[7] OnePoll survey commissioned by MoneySuperMarket, May 2018.



Comments

Dr Rosalind Beck

10:58 AM, 24th October 2018
About 4 weeks ago

Some commentators are aghast that younger people don't want to buy a home. They problematise it and start advocating radical, unfair and unworkable solutions - when, in fact, it's just natural to prefer to go on holidays at that age.

Seething Landlord

12:19 PM, 24th October 2018
About 4 weeks ago

I despair at the constant reference to average house prices and the comparison with average individual earnings. My first house, costing the most that I could afford was not the average house, it was the cheapest in the town where I wanted to live, so not in the best area either. Today the comparable house or flat can be bought for around 3 or 4 times the normal earnings of the type of person who would traditionally have expected to own a property i.e. in steady employment and solvent. Basing affordability on household rather than individual earnings increases the scope dramatically. The fact that some have had to compromise is mentioned in the article as though it is surprising. Why is it assumed that FTBs today should move straight in to their ideal home, fully furnished and with all the latest appliances? It is rarely mentioned but it seems to me that the greatest barriers to home ownership are the lack of growth in earnings, changes in the structure of employment (temporary, zero hours etc) and massively tighter eligibility criteria for residential mortgages.

Kathy Evans

12:48 PM, 24th October 2018
About 4 weeks ago

Reply to the comment left by Seething Landlord at 24/10/2018 - 12:19
Indeed, too many house design programmes giving youngsters unrealistic expectations when measured against savings and earnings. If many of these people really wanted a house, they could easily buy one, but it would meaning giving up the high life for a bit and buying some things second hand instead of new, and making do - which they don't seem to want to do. You could get a house for 50,000 round here and with two earners, that's peanuts.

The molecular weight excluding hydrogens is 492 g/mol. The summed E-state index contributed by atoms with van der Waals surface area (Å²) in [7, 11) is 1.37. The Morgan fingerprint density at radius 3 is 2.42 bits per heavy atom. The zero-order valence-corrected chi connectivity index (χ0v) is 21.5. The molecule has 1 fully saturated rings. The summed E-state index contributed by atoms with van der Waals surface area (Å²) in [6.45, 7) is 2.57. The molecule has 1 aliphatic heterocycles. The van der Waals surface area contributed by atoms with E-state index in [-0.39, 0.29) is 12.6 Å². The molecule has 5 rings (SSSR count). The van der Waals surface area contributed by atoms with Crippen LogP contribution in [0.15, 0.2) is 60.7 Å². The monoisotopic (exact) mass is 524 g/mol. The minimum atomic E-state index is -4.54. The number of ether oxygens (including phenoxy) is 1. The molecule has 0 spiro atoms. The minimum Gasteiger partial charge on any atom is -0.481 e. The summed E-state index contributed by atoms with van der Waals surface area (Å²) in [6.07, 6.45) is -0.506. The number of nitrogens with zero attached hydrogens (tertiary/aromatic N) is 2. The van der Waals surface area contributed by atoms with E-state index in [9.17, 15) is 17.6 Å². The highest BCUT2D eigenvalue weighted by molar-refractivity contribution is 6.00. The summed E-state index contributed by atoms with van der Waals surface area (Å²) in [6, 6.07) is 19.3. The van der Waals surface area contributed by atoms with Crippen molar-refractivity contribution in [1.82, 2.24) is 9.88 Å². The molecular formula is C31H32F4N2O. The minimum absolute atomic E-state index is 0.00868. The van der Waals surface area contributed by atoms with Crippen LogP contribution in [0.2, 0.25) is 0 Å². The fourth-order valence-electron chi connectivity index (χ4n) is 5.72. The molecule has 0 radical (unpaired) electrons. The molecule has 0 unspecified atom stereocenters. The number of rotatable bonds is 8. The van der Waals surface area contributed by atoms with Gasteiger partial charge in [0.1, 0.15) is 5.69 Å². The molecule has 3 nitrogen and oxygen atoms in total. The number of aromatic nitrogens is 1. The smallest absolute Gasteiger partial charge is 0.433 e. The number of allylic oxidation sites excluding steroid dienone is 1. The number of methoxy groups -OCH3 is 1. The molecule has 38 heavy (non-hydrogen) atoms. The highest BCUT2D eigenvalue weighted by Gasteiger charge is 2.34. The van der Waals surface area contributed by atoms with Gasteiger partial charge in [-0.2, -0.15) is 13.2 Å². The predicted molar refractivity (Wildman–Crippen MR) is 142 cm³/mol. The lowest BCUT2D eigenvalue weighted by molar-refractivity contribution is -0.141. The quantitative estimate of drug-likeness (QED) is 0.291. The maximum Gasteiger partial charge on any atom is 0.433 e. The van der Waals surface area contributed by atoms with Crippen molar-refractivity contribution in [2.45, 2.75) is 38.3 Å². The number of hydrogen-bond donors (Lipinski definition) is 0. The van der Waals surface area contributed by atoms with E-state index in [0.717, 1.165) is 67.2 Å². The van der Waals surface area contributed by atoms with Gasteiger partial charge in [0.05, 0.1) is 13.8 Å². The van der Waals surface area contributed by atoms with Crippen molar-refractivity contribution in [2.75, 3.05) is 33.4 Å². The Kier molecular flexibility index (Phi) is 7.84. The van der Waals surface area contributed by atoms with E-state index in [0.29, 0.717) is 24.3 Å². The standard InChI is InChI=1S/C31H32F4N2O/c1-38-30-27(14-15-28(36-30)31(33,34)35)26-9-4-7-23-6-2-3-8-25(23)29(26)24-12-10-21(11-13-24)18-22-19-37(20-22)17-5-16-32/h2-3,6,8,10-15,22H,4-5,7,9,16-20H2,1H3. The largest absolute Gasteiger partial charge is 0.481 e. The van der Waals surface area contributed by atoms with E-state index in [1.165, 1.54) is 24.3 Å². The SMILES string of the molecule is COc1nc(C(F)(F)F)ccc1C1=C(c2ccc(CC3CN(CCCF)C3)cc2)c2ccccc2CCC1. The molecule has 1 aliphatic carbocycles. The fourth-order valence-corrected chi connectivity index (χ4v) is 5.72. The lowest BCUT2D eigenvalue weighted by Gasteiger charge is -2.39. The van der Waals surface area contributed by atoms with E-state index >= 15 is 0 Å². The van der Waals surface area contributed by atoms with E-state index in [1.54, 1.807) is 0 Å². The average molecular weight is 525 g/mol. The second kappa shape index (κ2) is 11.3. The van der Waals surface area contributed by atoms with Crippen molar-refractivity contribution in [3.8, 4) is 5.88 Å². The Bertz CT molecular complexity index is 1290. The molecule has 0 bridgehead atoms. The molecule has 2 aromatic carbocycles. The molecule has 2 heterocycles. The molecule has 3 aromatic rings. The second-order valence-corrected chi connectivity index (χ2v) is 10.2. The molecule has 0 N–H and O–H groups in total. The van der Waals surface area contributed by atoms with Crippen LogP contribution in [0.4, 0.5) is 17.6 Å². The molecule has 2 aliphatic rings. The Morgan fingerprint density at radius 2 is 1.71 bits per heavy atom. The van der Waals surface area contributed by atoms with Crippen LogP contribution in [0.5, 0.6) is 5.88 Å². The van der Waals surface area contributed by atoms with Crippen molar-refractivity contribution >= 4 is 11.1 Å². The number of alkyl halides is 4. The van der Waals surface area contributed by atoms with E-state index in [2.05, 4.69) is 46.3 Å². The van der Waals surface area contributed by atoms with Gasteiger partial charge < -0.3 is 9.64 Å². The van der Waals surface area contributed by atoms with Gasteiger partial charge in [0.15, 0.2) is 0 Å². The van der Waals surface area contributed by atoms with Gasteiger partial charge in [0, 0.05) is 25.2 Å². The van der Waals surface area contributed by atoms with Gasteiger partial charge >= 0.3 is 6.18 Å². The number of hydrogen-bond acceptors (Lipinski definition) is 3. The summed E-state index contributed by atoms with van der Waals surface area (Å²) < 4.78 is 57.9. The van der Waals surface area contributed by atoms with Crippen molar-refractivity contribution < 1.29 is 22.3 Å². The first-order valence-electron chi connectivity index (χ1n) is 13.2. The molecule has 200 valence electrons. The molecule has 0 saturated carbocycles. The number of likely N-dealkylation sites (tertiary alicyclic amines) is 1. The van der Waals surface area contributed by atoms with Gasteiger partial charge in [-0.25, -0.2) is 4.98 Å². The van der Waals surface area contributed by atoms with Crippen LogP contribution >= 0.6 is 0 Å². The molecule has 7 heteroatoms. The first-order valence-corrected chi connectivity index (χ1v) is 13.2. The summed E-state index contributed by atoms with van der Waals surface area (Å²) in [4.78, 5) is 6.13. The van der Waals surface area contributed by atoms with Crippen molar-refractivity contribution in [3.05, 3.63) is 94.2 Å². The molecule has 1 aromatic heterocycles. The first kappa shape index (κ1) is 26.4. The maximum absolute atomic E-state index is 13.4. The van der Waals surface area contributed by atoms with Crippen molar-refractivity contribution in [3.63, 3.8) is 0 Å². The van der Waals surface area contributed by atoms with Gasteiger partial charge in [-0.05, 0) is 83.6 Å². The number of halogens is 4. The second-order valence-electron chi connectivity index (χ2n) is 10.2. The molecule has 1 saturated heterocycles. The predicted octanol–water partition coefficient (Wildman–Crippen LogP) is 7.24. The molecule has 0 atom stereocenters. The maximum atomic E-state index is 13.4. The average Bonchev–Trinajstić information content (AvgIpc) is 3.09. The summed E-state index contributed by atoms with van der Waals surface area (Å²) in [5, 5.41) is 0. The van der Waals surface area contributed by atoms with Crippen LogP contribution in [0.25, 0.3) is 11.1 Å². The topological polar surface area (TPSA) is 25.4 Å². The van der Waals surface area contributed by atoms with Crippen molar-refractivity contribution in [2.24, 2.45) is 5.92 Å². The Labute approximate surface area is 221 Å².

Old Mrs Landlord

12:56 PM, 24th October 2018
About 4 weeks ago

I suspect very little of this comes as a surprise to those of us who self-manage and develop a friendly relationship with our tenants. The young today have different attitudes and priorities. The 68% drop in homeownership for 16-24 year olds reflects the dramatic changes in their experience of life. The majority of 16-year-olds were out earning their living in 1981 whereas now they have a further two years of schooling to look forward to before half of them go on to three or four years of university, perhaps having had a gap year of travel in between. Of course they are not equipped for home ownership either financially or indeed in many other ways. The transient nature of so many modern relationships is also contributes to these statistics. With regard to the increase in renters in the 34-50 age bracket, we find most of these are coming out of divorce or a failed long-term relationship, while many of our young couple tenants leave because they split up. With 60% of 35-44 year olds preferring renting to home ownership, it is worrying that both main political parties are doing all they can to eliminate private landlords, reducing the number of homes available to rent.

H B

12:54 PM, 28th October 2018
About 3 weeks ago

When I was 18-24 I was not thinking about saving to buy a house - there was very little spare cash anyway as I was in a low income. It was about 24 that I started saving for a deposit.

Pedantic point - 18 to 24 year olds are not millenials - millenials are aged c. 30 to 40. They were in their teens in the year 2000.